Meanwhile, a new higher-capacity storage device was catching on. One that was easier to mass-produce and required less equipment: the CD-ROM.
Earlier versions of CD-ROMs had limited storage capacities, which wasn’t ideal for storing training videos. But with the development of digital video discs (DVDs) soon after, companies could store entire encyclopedias. This was the end of videotapes.
The Late 1990s
By the end of the 1990s, DVDs had taken over as the default eLearning solution for most organizations. They were cheaper to mail across offices, ubiquitous, and more accessible. All you needed to access training was a computer.
Despite these advancements, DVDs still couldn’t track learning progress, nor give insight. Companies needed a more objective way of measuring training impact. This ushered in one of the earliest innovations in eLearning, the learning management systems (LMS).
The Early 2000s
Learning management systems offered what previous solutions lacked—the ability to track employees’ performance. It was a way for instructors to create and deliver training content, then assess students’ performance.
At the same time, advancements in internet speeds and computing power gave rise to online publishing. It was now possible for instructors to place classes online, track student progress, and communicate with learners in real-time.
For the L&D industry, this was a transition from computer-based training (CBT) to web-based training (WBT). Soon, there were more eLearning solutions like live-instructor-led training or e-classrooms, where instructors could address individual learning needs.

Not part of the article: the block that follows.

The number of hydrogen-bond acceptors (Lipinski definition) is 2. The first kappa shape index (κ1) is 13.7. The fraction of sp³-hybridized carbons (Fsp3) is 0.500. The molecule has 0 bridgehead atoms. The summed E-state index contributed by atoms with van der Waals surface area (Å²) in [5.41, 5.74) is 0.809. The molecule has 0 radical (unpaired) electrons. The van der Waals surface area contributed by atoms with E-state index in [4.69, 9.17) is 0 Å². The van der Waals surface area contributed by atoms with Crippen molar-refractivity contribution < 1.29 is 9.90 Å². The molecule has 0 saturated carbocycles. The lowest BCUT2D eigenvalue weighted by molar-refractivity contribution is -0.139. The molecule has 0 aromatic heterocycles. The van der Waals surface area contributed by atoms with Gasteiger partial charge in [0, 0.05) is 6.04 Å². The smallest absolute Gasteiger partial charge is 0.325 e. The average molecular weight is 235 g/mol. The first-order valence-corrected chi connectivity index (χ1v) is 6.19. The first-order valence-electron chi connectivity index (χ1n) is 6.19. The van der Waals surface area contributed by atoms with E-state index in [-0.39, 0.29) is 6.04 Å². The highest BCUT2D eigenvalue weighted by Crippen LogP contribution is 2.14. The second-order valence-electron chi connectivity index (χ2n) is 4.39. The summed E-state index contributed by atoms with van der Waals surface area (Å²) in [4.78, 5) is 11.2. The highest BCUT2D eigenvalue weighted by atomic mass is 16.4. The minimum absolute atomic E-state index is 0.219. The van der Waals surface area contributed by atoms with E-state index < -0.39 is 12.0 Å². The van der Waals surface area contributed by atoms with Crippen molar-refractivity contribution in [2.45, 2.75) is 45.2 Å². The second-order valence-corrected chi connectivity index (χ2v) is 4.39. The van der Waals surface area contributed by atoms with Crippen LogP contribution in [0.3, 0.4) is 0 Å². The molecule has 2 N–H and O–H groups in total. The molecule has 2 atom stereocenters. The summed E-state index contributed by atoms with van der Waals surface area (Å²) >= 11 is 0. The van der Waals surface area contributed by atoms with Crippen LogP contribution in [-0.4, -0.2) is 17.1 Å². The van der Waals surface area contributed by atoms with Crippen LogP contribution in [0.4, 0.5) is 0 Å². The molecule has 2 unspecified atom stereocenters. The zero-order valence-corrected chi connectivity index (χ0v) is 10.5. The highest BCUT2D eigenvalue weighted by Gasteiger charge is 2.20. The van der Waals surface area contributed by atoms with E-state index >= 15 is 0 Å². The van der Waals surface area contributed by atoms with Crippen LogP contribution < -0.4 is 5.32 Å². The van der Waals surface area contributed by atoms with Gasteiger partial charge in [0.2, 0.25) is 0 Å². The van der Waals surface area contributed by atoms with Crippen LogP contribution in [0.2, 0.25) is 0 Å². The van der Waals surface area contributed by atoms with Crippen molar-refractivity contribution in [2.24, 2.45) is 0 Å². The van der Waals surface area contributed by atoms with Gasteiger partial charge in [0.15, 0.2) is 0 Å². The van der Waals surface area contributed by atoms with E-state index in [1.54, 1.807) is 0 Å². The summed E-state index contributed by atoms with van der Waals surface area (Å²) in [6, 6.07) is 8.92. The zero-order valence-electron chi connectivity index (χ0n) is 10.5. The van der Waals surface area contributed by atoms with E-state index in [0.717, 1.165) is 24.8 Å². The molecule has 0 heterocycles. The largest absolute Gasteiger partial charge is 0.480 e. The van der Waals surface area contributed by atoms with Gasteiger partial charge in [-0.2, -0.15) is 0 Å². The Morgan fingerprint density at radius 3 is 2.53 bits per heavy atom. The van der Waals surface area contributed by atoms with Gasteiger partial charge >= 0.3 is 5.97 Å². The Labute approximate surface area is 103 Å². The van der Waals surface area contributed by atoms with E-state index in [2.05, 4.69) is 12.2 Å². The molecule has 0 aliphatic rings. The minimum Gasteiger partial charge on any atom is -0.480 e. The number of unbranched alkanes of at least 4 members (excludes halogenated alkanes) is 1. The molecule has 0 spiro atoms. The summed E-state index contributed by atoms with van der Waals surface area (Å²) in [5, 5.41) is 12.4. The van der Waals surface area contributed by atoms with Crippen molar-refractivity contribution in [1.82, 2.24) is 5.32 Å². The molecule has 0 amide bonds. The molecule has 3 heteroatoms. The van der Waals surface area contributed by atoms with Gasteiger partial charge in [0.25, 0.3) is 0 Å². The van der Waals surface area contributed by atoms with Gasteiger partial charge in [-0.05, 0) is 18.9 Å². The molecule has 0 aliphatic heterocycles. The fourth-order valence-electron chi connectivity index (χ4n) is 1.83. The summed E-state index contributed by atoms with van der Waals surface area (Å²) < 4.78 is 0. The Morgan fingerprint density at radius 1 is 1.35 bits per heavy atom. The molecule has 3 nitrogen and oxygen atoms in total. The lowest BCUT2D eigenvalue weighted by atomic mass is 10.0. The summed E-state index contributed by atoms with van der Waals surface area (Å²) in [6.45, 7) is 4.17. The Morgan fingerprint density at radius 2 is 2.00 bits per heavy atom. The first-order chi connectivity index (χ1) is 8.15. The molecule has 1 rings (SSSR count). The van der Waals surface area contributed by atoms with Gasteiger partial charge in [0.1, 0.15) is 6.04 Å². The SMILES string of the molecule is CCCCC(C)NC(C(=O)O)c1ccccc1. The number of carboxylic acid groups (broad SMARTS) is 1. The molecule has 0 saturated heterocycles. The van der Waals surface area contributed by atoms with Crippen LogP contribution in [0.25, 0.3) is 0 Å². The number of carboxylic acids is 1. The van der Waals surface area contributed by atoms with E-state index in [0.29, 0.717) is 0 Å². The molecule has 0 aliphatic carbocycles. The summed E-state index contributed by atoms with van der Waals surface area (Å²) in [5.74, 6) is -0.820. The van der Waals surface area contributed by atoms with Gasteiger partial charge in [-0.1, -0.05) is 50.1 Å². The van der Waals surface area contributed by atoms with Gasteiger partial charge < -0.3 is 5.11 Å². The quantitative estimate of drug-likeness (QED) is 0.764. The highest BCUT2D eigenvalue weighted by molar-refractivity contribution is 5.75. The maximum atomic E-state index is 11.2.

From the days of videotaped training, eLearning has come a long way. Each solution was built on the disadvantages of the former. For the L&D industry, however, there’s always room for improvement.
Corporate Learning and Development Programs
In an increasingly competitive and automated workplace, employees’ roles continue to evolve.
According to a recent McKinsey study, up to 800 million jobs will be lost to automation by 2030. To remain employable, a large number of workers will need upskilling and reskilling.
For most organizations, this evolution points to mass training across departments, branches, and geographical locations. Consequently, companies will require scalable L&D programs and the ability to track progress.
Looking on as a manager, how do you undertake a training program of this scale? How do you keep track of progress?
- Start by assessing your needs — You need to identify the gaps in capabilities across the entire company. What skills are lacking for the company to attain its long and short-term goals?
- Design the training journey — Most large-scale training programs are delivered through digital formats (e.g., eLearning). Digital learning offers flexibility—which is vital for accommodating company-wide schedules—and is continuous.
Learners can always access training whether on the job, in their free time, or before performing a specific task. This continuous interaction with training reinforces the skills learned and promotes knowledge retention.
- Measure progress — Key Performance Indicators (KPIs) measure your progress. While the full picture comes at the end, it is still possible to draw conclusions during the training journey.
The first indicator is your capabilities. What new capabilities does the company have?
The second indicator is behavior. What are the newly-trained workers doing differently?
The third indicator is business performance. How close are you to your short and long-term goals?
Your responses should give you an accurate measure of how effective a training program is. In some cases, a few tweaks are enough to turn things around. In other instances, your L&D may need overhauling.
The following are trends in the L&D industry.
Gamification: Taking the Boredom Out of Training
Gamification is one of the trends taking shape in the L&D industry. Organizations are introducing gaming elements to their learning environments. These elements include interactiveness, fun, and engagement.
The idea is that games create conducive conditions for developing new skills and promoting behavioral change. For example, interaction and engagement make learners more motivated, while fun makes the learning experience memorable.